"I'm an agnostic undergraduate philosophy student, and I find the idea of divine necessity particularly interesting for whatever reason. I wonder if you might respond to the following question / argument ..."

  • William Lane Craig — 

    "Can you be an anti-realist about some things and a realist about others? For example, do you no longer give the realist resolution to the Euthyphro Dilemma, no longer ground the Good in God's nature? Couldn't abstract objects be grounded in the Logos (divine, rather than Platonic, essentialism)?"

  • William Lane Craig — 

    In this week's Q & A, Dr. William Lane Craig tackles some questions regarding the Leibnizian cosmological argument.

  • William Lane Craig — 

    Hi Dr Craig I was wondering today after binge listening your podcast if there are any women theologians or philosophers you read/quote in your arguments/works. I've listened to a great deal of your podcast and read a small handful of your work but I don't remember ever seeing you've favourably quoted or referenced a women as a peer ...

  • William Lane Craig — 

    This week's Q & A topic with Dr. William Lane Craig addresses the beginning of the universe and includes reflections on Dr. William Lane Craig's recent debate with Sean Carroll.

  • William Lane Craig — 

    Hello Dr. Craig, I have recently become interested in your work on abstract objects. I have a quick question regarding the Fregean argument for mathematical platonism. The argument concludes that mathematical objects exist because they are referred to by singular terms. For example, "3 is prime" is a true, simple sentence in which "3" is a singular term referring to an abstract object. So, does the claim that abstract objects exist mean anything other than that they can be referred to by singular terms? I don't see how it could, since they have absolutely no impact on the world. But if that's the case, their "existence" seems to be more about the function of a word than anything to do with ontology. Thanks, Ander

  • William Lane Craig — 

    "As far as I understand God created all things that exist. He is the ultimate entity. Thus, can he not create a free being that follows him no matter what? Sure, to my human understanding that is impossible. But with God all things are possible. Could he not have created a world where freedom of choice and ultimate happiness co-exist? ..."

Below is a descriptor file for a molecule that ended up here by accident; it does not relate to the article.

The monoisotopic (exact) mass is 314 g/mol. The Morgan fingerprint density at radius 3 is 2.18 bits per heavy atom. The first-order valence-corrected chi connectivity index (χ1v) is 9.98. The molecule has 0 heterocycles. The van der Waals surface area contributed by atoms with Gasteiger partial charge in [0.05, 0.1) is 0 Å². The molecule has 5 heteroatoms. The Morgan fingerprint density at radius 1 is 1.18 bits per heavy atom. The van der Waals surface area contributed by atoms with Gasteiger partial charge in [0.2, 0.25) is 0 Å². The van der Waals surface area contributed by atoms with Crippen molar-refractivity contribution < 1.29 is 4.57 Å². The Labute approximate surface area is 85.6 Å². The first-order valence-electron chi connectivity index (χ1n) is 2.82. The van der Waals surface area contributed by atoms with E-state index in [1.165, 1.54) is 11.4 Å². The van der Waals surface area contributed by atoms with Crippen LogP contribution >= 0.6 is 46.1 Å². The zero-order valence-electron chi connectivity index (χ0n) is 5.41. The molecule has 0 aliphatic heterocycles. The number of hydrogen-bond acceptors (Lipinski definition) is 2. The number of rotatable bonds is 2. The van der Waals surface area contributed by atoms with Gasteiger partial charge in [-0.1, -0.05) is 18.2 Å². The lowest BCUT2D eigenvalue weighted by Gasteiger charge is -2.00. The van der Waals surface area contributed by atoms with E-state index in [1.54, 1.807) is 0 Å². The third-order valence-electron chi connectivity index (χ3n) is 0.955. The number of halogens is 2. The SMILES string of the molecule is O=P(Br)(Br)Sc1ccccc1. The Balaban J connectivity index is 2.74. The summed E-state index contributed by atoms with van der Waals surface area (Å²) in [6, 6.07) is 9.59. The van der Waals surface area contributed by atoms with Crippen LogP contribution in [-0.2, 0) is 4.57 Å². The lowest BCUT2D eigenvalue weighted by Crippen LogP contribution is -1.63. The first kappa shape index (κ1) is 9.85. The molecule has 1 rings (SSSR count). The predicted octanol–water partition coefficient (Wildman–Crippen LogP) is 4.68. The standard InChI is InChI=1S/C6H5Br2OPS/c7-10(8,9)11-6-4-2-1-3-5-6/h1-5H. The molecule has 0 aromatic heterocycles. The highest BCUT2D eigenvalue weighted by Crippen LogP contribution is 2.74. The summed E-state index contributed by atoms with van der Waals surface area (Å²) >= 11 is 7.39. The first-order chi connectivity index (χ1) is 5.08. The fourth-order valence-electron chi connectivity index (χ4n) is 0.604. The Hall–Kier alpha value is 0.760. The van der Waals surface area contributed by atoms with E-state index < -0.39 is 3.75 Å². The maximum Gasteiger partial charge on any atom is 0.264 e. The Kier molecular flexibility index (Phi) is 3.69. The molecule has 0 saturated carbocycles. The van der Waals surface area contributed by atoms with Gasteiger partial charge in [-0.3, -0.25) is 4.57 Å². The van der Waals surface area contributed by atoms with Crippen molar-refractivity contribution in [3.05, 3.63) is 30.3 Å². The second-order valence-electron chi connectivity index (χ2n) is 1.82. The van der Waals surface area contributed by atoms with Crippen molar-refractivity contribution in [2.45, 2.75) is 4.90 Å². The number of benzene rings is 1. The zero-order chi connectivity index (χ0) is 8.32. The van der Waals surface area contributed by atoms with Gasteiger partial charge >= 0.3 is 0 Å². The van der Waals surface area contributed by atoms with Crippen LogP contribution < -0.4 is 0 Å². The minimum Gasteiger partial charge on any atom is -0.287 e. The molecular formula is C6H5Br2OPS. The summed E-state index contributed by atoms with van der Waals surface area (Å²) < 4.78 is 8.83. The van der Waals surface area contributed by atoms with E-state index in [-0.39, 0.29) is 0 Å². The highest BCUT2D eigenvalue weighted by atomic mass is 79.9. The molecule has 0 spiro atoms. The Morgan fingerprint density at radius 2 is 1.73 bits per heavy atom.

• William Lane Craig — 

    Dear Dr. Craig, I am an atheist and have found you to be very sincere and reasonable in your defense of the Christian religion. You have addressed many of Dr. Bart Ehrman's positions on textual criticism of the bible, yet I haven't found you address the main claim of his book dealing with forgeries. How do we know that the gospels were written by the authors listed in our current day bibles? The titles were later additions, and upon reading through the other books of the new testament a common theme is that there are ample false teachers spreading false doctrine. In short, is there good evidence supporting the claims to the gospels authorship, and if so, what is it?

  • William Lane Craig — 

    Dear Dr. Craig, You have often said that the problem of evil is the best argument for atheism, but I actually disagree. I think that the incoherence argument(s) is the best. What responses have you given to these arguments ... To me, this seems to be a serious problem for theism and I'm even thinking of giving up belief in God because of it so I would appreciate your help. If nothing else, please let me know of some books that answer these arguments. Thank you very much.

  • Scott Rae — 

    Dr. Scott Rae tackles the question, "What is the appropriate role for business to play in society?"

  • William Lane Craig — 

    Dr. William Lane Craig addresses questions regarding God's love for us and our significance as human beingings in a vast and uncomprehendable cosmos.

  • William Lane Craig — 

    In this week's Q & A, Dr. William Lane Craig finishes answering questions related to his debate with Sean Carroll, sharing his stance on fine-tuning.

  • William Lane Craig — 

    In this week's Q & A blog post, Dr. William Lane Craig continues to respond to last week's questions regarding his debate with Sean Carroll, touching on the Boltzmann Brain problem and fine-tuning.